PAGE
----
It’s almost a decade ago now, but who can forget perhaps the greatest New York Times op-ed of all time, penned by columnist Thomas Friedman in September 2009, with the headline “Our One-Party Democracy.”? In case you are struggling to remember back that far, recall that in the 2008 elections the Democrats had swept to control of all levers of power in Washington — the Presidency and both houses of Congress. And yet still, they didn’t seem to be getting anywhere on issues that Friedman saw as critical, particularly healthcare and “climate change.” All they could do was fight among themselves in the Congress. Oh, wouldn’t it just be so much better if instead of this messy democracy thing, we could have some “reasonably enlightened autocrats” like they have in, say, China, who could address our pressing problems by just promptly imposing the solutions that are so painfully obvious to our genius progressive elites?
[W]hen [one-party autocracy] is led by a reasonably enlightened group of people, as China is today, it can . . . have great advantages. That one party can just impose the politically difficult but critically important policies needed to move a society forward in the 21st century. It is not an accident that China is committed to overtaking us in electric cars, solar power, energy efficiency, batteries, nuclear power and wind power. China’s leaders understand that in a world of exploding populations and rising emerging-market middle classes, demand for clean power and energy efficiency is going to soar.
Yes, China and its “reasonably enlightened autocrats” were truly poised back then to seize “climate leadership” from the United States, and relegate us once again to the scrap heap of history. Indeed the phrase “climate leadership” — referring to the enlightened policies of China — became a recurring motif for the Times in the intervening years.
Perhaps it is time to check in for a little update.
For example, how is China doing in the fields of wind and solar power? Wikipedia helpfully provides a couple of reasonably up-to-date pieces on the status respectively of wind and solar power development in that country. Sure enough, China spent much of the past decade dramatically ramping up the expansion of wind and solar generation capacity. Wind:
In 2016, China added 19.3 GW of wind power generation capacity to reach a total capacity of 149 GW, . . . . Both China's installed capacity and new capacity in 2015 are the largest in the world by a wide margin, with the next largest market, the United States, adding 8.6 GW in 2015 and having an installed capacity of 74.4 GW.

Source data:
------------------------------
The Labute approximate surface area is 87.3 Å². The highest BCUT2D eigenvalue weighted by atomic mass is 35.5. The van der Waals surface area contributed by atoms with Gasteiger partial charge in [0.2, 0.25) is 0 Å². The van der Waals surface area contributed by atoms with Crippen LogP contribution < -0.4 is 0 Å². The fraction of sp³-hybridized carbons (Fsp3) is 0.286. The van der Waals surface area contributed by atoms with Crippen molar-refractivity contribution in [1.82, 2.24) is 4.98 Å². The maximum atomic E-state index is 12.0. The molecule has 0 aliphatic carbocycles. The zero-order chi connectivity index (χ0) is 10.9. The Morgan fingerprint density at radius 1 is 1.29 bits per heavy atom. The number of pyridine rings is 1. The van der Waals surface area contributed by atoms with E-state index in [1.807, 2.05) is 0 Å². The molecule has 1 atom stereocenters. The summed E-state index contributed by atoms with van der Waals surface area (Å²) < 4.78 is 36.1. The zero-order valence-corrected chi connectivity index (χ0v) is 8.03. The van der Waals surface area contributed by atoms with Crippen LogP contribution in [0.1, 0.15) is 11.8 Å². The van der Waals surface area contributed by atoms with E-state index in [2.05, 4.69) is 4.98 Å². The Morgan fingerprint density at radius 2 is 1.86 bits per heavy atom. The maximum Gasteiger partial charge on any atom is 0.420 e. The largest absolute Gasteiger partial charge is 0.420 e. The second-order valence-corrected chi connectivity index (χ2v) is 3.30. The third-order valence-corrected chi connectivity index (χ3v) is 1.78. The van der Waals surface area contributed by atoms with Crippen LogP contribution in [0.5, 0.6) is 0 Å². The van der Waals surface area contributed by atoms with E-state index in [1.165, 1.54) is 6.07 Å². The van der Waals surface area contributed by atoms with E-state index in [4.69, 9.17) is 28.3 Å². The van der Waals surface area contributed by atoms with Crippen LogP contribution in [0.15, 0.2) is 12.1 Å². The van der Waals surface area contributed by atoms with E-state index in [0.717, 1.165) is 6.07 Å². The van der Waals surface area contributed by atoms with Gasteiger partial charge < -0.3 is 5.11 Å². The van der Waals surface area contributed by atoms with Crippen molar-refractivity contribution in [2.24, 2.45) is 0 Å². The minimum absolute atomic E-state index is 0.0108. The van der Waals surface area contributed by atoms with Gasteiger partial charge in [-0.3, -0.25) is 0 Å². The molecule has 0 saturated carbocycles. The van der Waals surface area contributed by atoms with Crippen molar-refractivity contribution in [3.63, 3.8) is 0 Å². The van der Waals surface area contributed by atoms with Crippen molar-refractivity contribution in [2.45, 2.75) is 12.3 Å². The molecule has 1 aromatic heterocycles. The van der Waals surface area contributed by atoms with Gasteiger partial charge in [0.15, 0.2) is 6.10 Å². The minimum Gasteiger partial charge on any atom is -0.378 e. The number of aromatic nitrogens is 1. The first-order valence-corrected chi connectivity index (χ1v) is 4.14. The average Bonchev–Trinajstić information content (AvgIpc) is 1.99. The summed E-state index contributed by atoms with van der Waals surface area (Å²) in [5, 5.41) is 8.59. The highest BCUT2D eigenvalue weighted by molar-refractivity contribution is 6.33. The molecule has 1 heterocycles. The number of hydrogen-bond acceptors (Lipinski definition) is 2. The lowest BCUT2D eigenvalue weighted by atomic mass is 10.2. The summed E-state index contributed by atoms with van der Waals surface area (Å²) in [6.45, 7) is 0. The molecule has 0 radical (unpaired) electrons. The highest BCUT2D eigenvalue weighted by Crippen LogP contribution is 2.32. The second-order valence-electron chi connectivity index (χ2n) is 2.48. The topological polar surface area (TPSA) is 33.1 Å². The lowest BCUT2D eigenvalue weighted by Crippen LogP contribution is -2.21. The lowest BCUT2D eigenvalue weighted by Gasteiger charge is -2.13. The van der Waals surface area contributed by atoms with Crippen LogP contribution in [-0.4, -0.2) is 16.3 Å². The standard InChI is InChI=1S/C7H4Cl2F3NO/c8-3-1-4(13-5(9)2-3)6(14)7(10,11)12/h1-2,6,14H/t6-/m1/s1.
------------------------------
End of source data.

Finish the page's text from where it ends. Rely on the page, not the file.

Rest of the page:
In 2017 China was the first country to pass 100 GW of cumulative installed PV capacity, and by the end of 2018, it had 174 GW of cumulative installed solar capacity. As of May 2018, China holds the record for largest operational solar project in its 1,547-MW project at Tengger.
Wow — sounds impressive! Can we put that in a little context please? After the big expansion push, how much of China’s power actually comes from the wind and sun?
[In 2016, China] generated 241 TWh of electricity, representing 4% of total national electricity consumption. . . .
Of the 6,412 TWh electricity produced in China in 2017, 118.2 TWh was generated by solar power, equivalent to 1.84% of total electricity production. . . .
Oof! Could it possible be more embarrassing? And by the way, since electricity production is only about 40% of total energy production, this less-than-6% of electricity from renewables represents barely more than 2% of total energy. And they haven’t gotten any farther with nuclear, which currently represents a big 3% of electricity production. That would put nuclear at barely above 1% of total energy production. Meanwhile, of course, they are massively expanding their coal generation capacity.
And just what else are the “reasonably enlightened autocrats” up to? Well, there is the so-called “social credit system,” currently in the process of implementation. Supposedly it is going to go live on May 1. But in the run-up to May Day, they have started to do pilot projects on some of the pieces. From the Guardian, March 1:
China has blocked millions of “discredited” travellers from buying plane or train tickets as part of the country’s controversial “social credit” system aimed at improving the behaviour of citizens. According to the National Public Credit Information Centre, Chinese courts banned would-be travellers from buying flights 17.5 million times by the end of 2018. Citizens placed on black lists for social credit offences were prevented from buying train tickets 5.5 million times. The report released last week said: “Once discredited, limited everywhere”.
The social credit system aims to incentivise “trustworthy” behaviour through penalties as well as rewards. According to a government document about the system dating from 2014, the aim is to “allow the trustworthy to roam everywhere under heaven while making it hard for the discredited to take a single step.” Social credit offences range from not paying individual taxes or fines to spreading false information and taking drugs. More minor violations include using expired tickets, smoking on a train or not walking a dog on a leash.
I’ll give you another example of something that with 100% certainty can undermine your “social credit” and leave you trapped in your home town: expressing political dissent of any kind. Yes, there is nothing like the rule of the “reasonably enlightened autocrats.” And in case you don’t know, the Chinese “social credit” guys had been in the process of creating a “fatherland card” for Venezuela just before everything fell apart there. Looks like the Venezuelans may have gotten just a little lucky. The fatherland card was rather explicitly intended to deprive dissenters of things like jobs and food if they refused to toe the party line. How far away are those things in China itself?